Skull Prophet is an incredibly powerful enabler, Fiend Artisan is very powerful on its own, and the synergy between Death's Oasis and Molderhulk allows you to get consistent access to much of your deck. All that aside, there's very little room for interaction in a deck like this, and the key cards are all prime Aether Gust and Elspeth Conquers Death targets.

I think this will be a reasonable ladder deck, but I'm not sure that this deck is powerful enough to overcome the issues it faces against even existing decks.


#1: Azorius Tempo





Curious Obsession is gone, but Staggering Insight and Sea-Dasher Octopus allow you to play a very similar game plan.

I've opted (heh) to skip Brineborn Cutthroat for Faerie Vandal as a more evasive scaling threat that plays well with Staggering Insight's ability to race. Neutralize's ability to cycle is incredibly powerful as a way to get around Teferi, Time Raveler, grow your Faerie Vandal, or fill the bin for Pteramander. Cycling on countermagic may not seem very exciting, but having the option makes it much harder to get stuck with the wrong mix of answers and threats.


#2: Jeskai Shenanigans





This is honestly the deck I'm the most proud of in this set's 50. Lukka, Coppercoat Outcast and Yidaro, Wandering Monster are going to be a pairing we see a lot of in Ikoria Standard because of how well they work together. A large threat that not only cycles when you draw it, but tucks itself right back into the deck to search up is exactly what Lukka is Lukking for (hold your applause, I'm not done with my bad puns yet).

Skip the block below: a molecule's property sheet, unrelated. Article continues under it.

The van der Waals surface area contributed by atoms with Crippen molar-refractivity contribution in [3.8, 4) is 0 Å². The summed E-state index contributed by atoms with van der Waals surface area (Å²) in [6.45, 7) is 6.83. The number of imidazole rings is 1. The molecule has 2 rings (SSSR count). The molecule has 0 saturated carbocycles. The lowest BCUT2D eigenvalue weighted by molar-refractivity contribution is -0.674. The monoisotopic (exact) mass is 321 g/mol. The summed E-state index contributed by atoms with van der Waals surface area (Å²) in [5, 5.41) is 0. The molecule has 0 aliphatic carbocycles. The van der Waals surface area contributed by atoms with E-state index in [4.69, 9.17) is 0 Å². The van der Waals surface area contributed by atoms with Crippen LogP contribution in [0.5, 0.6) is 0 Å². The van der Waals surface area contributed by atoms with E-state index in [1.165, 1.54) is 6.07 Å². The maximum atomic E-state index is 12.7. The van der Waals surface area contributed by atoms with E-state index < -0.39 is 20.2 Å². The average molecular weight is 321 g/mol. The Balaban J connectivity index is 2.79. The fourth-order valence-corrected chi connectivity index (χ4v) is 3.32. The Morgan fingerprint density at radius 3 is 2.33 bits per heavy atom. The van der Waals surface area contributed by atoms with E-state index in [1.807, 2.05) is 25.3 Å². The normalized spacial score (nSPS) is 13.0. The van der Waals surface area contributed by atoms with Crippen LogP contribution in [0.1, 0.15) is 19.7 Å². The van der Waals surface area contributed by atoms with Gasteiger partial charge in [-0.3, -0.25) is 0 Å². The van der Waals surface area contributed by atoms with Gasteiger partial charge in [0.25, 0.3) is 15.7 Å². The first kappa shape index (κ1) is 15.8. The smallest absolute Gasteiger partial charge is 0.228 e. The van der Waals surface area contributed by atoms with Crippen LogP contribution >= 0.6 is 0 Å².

I wanted to take that synergy one step further. Lukka always grabs a higher CMC, so if you pick a maximum CMC for the rest of your creatures, you can consistently get very similar effects every time you -2. Agent of Treachery is one of the premier expensive creatures, but there's another way in the format to cheat it out.


Winota, Joiner of Forces works very conveniently with cheap creatures, Agent of Treachery, and big hasty threats that aren't human. A few Scryfall searches later and you see the suite of humans and non-humans assembled here.

The curve may look high, but you still have 12 plays on turn two and the ability to play up the curve to Lukka himself. I'm very excited to sleeve this up on Arena and fine tune this archetype—there's an awful lot of potential here.


#3: Four-Color Fires